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Credit risk and disaster risk

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  • Francois Gourio

Abstract

Credit spreads are large, volatile and countercyclical, and recent empirical work suggests that risk premia, not expected credit losses, are responsible for these features. Building on the idea that corporate debt, while safe in ordinary recessions, is exposed to economic depressions, this paper embeds a trade-off theory of capital structure into a real business cycle model with a small, exogenously time-varying risk of economic disaster. The model replicates the level, volatility and cyclicality of credit spreads, and variation in the corporate bond risk premium amplifies macroeconomic fluctuations in investment, employment and GDP.

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Paper provided by Federal Reserve Bank of Chicago in its series Working Paper Series with number WP-2012-07.

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Date of creation: 2012
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Handle: RePEc:fip:fedhwp:wp-2012-07

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Keywords: Risk - Mathematical models ; Credit ; Debt;

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Cited by:
  1. Serena Ng & Jonathan H. Wright, 2013. "Facts and Challenges from the Great Recession for Forecasting and Macroeconomic Modeling," Journal of Economic Literature, American Economic Association, vol. 51(4), pages 1120-54, December.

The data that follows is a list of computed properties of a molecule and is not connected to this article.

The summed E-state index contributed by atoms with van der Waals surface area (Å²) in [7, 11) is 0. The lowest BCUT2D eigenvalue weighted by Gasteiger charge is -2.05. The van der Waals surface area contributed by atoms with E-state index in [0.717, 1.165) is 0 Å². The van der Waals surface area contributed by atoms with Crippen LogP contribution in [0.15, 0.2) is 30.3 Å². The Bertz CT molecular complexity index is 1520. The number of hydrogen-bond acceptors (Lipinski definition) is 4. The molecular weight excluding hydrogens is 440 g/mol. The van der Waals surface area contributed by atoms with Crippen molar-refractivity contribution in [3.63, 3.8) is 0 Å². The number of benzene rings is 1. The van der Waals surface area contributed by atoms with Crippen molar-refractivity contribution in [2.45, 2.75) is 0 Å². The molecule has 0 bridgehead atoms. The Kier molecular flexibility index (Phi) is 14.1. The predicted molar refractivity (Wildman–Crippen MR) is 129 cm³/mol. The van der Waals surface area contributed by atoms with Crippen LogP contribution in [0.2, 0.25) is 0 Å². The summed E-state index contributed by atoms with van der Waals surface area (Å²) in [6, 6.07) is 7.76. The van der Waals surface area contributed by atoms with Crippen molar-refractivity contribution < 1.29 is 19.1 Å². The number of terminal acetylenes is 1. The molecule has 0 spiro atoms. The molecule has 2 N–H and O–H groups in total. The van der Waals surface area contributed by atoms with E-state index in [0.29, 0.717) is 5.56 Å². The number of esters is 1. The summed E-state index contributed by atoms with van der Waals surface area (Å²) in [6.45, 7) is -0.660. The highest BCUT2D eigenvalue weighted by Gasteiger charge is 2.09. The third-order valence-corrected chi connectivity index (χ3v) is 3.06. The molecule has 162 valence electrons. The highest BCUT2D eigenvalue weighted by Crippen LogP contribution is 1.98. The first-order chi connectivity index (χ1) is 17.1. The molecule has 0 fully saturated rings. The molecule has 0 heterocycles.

2. Eric T. Swanson, 2013. "Implications of labor market frictions for risk aversion and risk premia," Working Paper Series 2013-30, Federal Reserve Bank of San Francisco.
  3. Robert J. Barro & José F. Ursua, 2011. "Rare Macroeconomic Disasters," NBER Working Papers 17328, National Bureau of Economic Research, Inc.
  4. Francesco Bianchi & Cosmin L. Ilut & Martin Schneider, 2014. "Uncertainty Shocks, Asset Supply and Pricing over the Business Cycle," NBER Working Papers 20081, National Bureau of Economic Research, Inc.
  5. Max Gillman & Michal Kejak & Michal Pakos, 2014. "Learning about Rare Disasters: Implications for Consumptions and Asset Prices," CEU Working Papers 2014_2, Department of Economics, Central European University.
  6. Jianjun Miao & PENGFEI WANG, 2010. "Credit Risk and Business Cycles," Boston University - Department of Economics - Working Papers Series WP2010-033, Boston University - Department of Economics.
  7. Max Gillman & Michal Kejak & Michal Pakos, 2014. "Learning about Disaster Risk: Joint Implications for Consumption and Asset Prices," CERGE-EI Working Papers wp507, The Center for Economic Research and Graduate Education - Economic Institute, Prague.
  8. Elías Albagli & Christian Hellwig & Aleh Tsyvinski, 2014. "Dynamic Dispersed Information and the Credit Spread Puzzle," Working Papers Central Bank of Chile 720, Central Bank of Chile.
  9. Sylvain Leduc & Zheng Liu, 2012. "Uncertainty shocks are aggregate demand shocks," Working Paper Series 2012-10, Federal Reserve Bank of San Francisco.
  10. Sylvain, Serginio, 2014. "Does Human Capital Risk Explain The Value Premium Puzzle?," MPRA Paper 54551, University Library of Munich, Germany.
  11. Peter Christoffersen & Du Du & Redouane Elkamhi, 2013. "Rare Disasters and Credit Market Puzzles," CREATES Research Papers 2013-45, School of Economics and Management, University of Aarhus.
  12. Eric T. Swanson, 2012. "Risk aversion, risk premia, and the labor margin with generalized recursive preferences," Working Paper Series 2012-17, Federal Reserve Bank of San Francisco.

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